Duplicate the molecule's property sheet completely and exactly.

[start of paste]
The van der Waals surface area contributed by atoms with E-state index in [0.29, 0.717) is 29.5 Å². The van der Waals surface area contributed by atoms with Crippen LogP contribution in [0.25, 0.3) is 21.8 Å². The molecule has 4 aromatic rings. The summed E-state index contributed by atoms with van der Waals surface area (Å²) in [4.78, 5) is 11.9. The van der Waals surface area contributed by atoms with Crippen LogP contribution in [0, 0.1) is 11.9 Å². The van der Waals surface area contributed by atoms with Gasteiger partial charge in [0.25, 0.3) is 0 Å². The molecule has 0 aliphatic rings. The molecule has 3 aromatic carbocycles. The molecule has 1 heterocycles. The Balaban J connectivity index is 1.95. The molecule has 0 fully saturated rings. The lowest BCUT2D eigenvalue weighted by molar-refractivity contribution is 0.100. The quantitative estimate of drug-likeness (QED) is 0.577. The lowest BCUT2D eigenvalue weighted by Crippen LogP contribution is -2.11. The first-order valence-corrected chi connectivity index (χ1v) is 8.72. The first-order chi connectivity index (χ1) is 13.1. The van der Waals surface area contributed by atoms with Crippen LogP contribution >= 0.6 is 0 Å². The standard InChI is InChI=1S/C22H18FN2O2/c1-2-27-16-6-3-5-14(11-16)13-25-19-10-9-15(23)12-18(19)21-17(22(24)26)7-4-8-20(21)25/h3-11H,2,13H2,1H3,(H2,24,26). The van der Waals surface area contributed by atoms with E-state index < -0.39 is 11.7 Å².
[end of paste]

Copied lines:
The van der Waals surface area contributed by atoms with E-state index in [0.29, 0.717) is 29.5 Å². The van der Waals surface area contributed by atoms with Crippen LogP contribution in [0.25, 0.3) is 21.8 Å². The molecule has 4 aromatic rings. The summed E-state index contributed by atoms with van der Waals surface area (Å²) in [4.78, 5) is 11.9. The van der Waals surface area contributed by atoms with Crippen LogP contribution in [0, 0.1) is 11.9 Å². The van der Waals surface area contributed by atoms with Gasteiger partial charge in [0.25, 0.3) is 0 Å². The molecule has 0 aliphatic rings. The molecule has 3 aromatic carbocycles. The molecule has 1 heterocycles. The Balaban J connectivity index is 1.95. The molecule has 0 fully saturated rings. The lowest BCUT2D eigenvalue weighted by molar-refractivity contribution is 0.100. The quantitative estimate of drug-likeness (QED) is 0.577. The lowest BCUT2D eigenvalue weighted by Crippen LogP contribution is -2.11. The first-order valence-corrected chi connectivity index (χ1v) is 8.72. The first-order chi connectivity index (χ1) is 13.1. The van der Waals surface area contributed by atoms with Crippen LogP contribution >= 0.6 is 0 Å². The standard InChI is InChI=1S/C22H18FN2O2/c1-2-27-16-6-3-5-14(11-16)13-25-19-10-9-15(23)12-18(19)21-17(22(24)26)7-4-8-20(21)25/h3-11H,2,13H2,1H3,(H2,24,26). The van der Waals surface area contributed by atoms with E-state index < -0.39 is 11.7 Å².